These 20 Incredible Colorized Photographs Bring Famous Historic Figures to Life 

Lincoln
Image: zuzahin/reddit
20. Abraham Lincoln

Given the ubiquity of the photograph in modern culture, not to mention the recent rise of the selfie, it’s easy to think that easily reproducible images have been around forever. In fact, of course, photography is a relatively young medium. The first example of a photograph, taken by Frenchman Joseph Nicéphore Niépce, is less than two centuries old. The earliest color snap, meanwhile, was captured by Scotland’s James Clerk Maxwell in 1861, though color film didn’t come to the commercial market until the 1940s. As a result, real-life shots of world history’s most influential or well-known characters have often been monochrome – until now. Yes, several creative folks have taken historical black-and-white photos and infused them with color to create stunning new takes on famous figures. Here are some of the best.

Alexander Gardner captured this famous image of a worn Abraham Lincoln only two months before Lincoln’s assassination, which took place on April 14, 1865. The photograph was originally meant to serve only as reference material for portrait artist Matthew Wilson, but the striking image – now given an incredible vibrancy through the addition of color – has long outlasted the largely forgotten painting it inspired.

Albert Einstein in color by Dana Keller
Image: Dana Keller
19. Albert Einstein

Colorizer Dana Keller brings fresh intimate life to historic photographs through his ingenious addition of bright hues. Take this 1921 image of Albert Einstein, for instance, which was captured by Ferdinand Schmutzer while the great man was giving a talk in Austria. That also happened to be the year in which Einstein was awarded the Nobel Prize in Physics.

Walt Whitman colorized Dana Keller
Image: Dana Keller
18. Walt Whitman

Renowned American poet and writer Walt Whitman apparently liked this portrait by photographer George C. Cox so much that he possessed and sold multiple copies. The snap was taken in 1887, but it, too, has been transformed by Dana Keller, who believes adding color to historical images makes “it seem as if the past [they portray] wasn’t that long ago after all.”

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Amelia Earhart colorized
Image: Dana Keller
17. Amelia Earhart

Amelia Earhart is perhaps the most well-known female pilot in American history. This photograph was taken in 1930, two years after Earhart’s famous trip over the Atlantic Ocean, by the D.C.-based photography studio belonging to George Harris and Martha Ewing. Seven years later, Earhart would disappear without a trace while on a journey around the world.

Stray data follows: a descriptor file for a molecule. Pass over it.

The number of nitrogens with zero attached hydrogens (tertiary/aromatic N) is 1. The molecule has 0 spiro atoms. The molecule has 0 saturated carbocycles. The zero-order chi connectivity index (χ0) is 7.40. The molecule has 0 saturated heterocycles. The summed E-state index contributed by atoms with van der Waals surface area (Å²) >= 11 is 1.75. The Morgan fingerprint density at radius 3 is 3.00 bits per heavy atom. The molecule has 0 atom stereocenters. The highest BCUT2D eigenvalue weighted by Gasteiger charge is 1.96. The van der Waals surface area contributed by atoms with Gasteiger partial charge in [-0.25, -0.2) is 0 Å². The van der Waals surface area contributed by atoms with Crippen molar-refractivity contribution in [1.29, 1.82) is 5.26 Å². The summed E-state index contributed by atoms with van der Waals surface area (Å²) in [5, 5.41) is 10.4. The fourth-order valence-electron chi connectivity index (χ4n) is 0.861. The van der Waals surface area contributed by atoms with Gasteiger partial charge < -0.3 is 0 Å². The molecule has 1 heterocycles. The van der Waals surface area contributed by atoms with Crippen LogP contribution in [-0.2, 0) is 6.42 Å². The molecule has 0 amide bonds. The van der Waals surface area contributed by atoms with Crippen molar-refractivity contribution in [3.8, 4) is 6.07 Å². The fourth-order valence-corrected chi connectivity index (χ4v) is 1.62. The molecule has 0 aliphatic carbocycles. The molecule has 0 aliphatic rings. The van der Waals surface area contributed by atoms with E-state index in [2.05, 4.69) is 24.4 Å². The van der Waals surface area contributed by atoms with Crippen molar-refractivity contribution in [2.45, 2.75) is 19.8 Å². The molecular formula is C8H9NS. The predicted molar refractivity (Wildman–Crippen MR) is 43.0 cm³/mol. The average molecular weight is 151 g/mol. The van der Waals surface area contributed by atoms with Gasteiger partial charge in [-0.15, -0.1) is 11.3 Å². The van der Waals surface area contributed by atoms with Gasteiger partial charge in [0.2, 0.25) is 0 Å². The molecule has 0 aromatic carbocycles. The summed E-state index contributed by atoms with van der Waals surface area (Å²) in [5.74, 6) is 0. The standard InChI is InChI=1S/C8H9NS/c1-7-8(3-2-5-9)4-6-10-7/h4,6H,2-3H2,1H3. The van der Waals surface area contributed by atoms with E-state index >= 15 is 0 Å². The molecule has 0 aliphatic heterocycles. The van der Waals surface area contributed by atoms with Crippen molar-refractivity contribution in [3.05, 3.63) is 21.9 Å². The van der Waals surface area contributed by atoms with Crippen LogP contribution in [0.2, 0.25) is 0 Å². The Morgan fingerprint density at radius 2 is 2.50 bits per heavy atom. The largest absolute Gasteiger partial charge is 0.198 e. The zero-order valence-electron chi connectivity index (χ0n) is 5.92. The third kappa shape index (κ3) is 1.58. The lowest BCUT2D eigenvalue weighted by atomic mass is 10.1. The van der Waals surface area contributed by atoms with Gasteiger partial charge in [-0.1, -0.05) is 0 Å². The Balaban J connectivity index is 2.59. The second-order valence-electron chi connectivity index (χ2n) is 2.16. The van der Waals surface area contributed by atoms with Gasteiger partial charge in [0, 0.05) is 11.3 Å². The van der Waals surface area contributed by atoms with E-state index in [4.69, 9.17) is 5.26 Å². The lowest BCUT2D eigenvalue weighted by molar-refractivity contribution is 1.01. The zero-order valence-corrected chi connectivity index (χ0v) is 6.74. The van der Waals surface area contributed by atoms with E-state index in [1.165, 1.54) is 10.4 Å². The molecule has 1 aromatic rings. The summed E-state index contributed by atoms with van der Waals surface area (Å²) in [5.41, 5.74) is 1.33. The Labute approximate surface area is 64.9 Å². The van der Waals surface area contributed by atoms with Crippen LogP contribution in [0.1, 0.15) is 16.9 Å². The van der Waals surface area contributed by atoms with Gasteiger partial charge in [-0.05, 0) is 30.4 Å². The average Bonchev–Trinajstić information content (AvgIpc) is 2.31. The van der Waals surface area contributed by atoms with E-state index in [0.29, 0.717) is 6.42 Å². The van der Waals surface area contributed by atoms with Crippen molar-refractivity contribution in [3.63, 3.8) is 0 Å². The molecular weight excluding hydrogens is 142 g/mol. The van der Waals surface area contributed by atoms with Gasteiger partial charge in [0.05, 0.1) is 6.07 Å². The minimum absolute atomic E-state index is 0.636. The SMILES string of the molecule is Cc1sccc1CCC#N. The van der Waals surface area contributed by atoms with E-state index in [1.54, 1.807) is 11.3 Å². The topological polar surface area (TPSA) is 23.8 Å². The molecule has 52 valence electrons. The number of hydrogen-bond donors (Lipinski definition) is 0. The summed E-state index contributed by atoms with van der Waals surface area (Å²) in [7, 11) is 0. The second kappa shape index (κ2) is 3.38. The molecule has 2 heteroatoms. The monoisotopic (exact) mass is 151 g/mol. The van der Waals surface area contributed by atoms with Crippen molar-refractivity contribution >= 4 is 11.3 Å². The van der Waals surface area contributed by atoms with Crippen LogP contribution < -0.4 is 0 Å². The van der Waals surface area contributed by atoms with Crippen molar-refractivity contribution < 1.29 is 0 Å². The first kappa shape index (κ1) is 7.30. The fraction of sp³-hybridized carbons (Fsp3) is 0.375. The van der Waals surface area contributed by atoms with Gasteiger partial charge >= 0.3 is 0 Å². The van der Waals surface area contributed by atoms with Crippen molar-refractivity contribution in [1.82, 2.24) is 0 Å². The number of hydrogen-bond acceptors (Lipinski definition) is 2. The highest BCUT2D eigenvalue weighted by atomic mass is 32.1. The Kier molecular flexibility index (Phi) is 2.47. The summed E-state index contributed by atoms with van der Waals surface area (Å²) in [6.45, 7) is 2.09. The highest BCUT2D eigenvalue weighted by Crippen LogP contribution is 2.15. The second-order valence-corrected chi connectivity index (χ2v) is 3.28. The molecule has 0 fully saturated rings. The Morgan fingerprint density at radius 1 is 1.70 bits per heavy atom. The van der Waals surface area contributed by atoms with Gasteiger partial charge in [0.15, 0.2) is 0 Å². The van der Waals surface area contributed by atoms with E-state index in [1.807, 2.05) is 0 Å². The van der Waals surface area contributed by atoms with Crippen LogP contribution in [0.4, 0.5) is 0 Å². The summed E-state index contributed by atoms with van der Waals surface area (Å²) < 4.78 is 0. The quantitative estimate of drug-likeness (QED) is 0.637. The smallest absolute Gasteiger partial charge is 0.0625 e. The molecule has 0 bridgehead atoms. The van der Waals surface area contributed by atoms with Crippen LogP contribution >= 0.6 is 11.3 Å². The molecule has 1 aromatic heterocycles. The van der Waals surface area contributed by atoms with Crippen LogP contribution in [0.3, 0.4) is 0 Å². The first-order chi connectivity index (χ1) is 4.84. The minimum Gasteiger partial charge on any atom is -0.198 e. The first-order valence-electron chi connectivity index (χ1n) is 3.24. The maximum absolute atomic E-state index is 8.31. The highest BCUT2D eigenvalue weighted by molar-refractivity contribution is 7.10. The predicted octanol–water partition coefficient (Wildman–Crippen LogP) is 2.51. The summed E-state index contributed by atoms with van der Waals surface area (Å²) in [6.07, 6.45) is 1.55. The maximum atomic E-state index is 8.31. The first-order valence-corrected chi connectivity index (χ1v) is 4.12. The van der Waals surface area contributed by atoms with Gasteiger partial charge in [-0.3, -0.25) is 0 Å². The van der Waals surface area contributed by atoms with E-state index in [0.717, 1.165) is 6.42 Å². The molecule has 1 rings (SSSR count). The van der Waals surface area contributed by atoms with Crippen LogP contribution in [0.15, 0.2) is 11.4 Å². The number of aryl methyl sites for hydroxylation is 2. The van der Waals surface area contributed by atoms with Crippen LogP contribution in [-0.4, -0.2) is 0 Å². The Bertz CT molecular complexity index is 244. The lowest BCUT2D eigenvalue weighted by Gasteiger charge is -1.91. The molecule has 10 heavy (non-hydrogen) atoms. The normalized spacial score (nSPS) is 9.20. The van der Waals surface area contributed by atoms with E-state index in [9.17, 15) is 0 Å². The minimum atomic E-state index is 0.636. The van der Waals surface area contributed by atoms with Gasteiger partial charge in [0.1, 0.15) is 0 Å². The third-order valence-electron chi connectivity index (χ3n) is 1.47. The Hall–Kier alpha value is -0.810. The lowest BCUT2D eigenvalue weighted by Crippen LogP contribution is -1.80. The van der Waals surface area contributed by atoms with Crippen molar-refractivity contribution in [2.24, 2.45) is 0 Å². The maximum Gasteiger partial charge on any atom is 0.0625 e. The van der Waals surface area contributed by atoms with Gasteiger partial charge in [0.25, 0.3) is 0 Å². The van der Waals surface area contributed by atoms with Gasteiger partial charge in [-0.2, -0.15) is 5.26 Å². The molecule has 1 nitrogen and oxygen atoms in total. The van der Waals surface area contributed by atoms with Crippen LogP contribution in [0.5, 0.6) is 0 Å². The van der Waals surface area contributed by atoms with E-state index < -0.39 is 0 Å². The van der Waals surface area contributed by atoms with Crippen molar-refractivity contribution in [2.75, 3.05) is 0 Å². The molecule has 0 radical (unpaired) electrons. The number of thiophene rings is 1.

Winston Churchill colorized by dana keller
Image: Dana Keller
16. Winston Churchill

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Dana Keller has once again reconfigured history – this time by bringing color to Yousuf Karsh’s celebrated 1941 portrait of former British Prime Minister Winston Churchill. This picture was snapped following a speech in Ottawa, Canada, with Churchill’s glowering expression the result of Karsh having unexpectedly confiscated a cigar from the P.M.’s mouth. The image was first published in LIFE magazine.

تجدید حیات مهمترین عکسهای تاریخ
Image: Sanna Dullaway
15. Adolf Hitler

Sanna Dullaway has colorfully converted an image of Adolf Hitler, the result being that the dictator’s piercing blue eyes seem to stare eerily at the viewer. Dullaway has suggested that it’s likely this photograph dates back to the 1940s, but others believe it to be from 1932.

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Audrey Hepburn colorized by Dana Keller
Image: Dana Keller
14. Audrey Hepburn

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In a rather playful shot, Audrey Hepburn can be seen here posing next to the oven in her own Manhattan apartment. The photograph was taken in summer 1954, a week before the Oscar-winner traveled to Europe for two months. She would go on to receive a further Oscar nomination for her role in 1954’s Sabrina.

Lee
Image: via ExtraNoise/reddit
13. Robert E. Lee

General Robert E. Lee had early success in leading the Confederate soldiers during the American Civil War, but on April 9, 1865 he finally admitted defeat to the Union Army. A week later, he posed for this photograph by Matthew Brady at his home in Richmond, Virginia.

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Armstrong
Image: Dana Keller
12. Louis Armstrong

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Here, it’s the summer of 1946, and photographer William P. Gottlieb has caught Louis Armstrong rehearsing with his trumpet behind the scenes at the Aquarium venue in New York. Armstrong had established himself in the jazz world well before this picture and would continue to perform across the globe as a music star until the 1970s.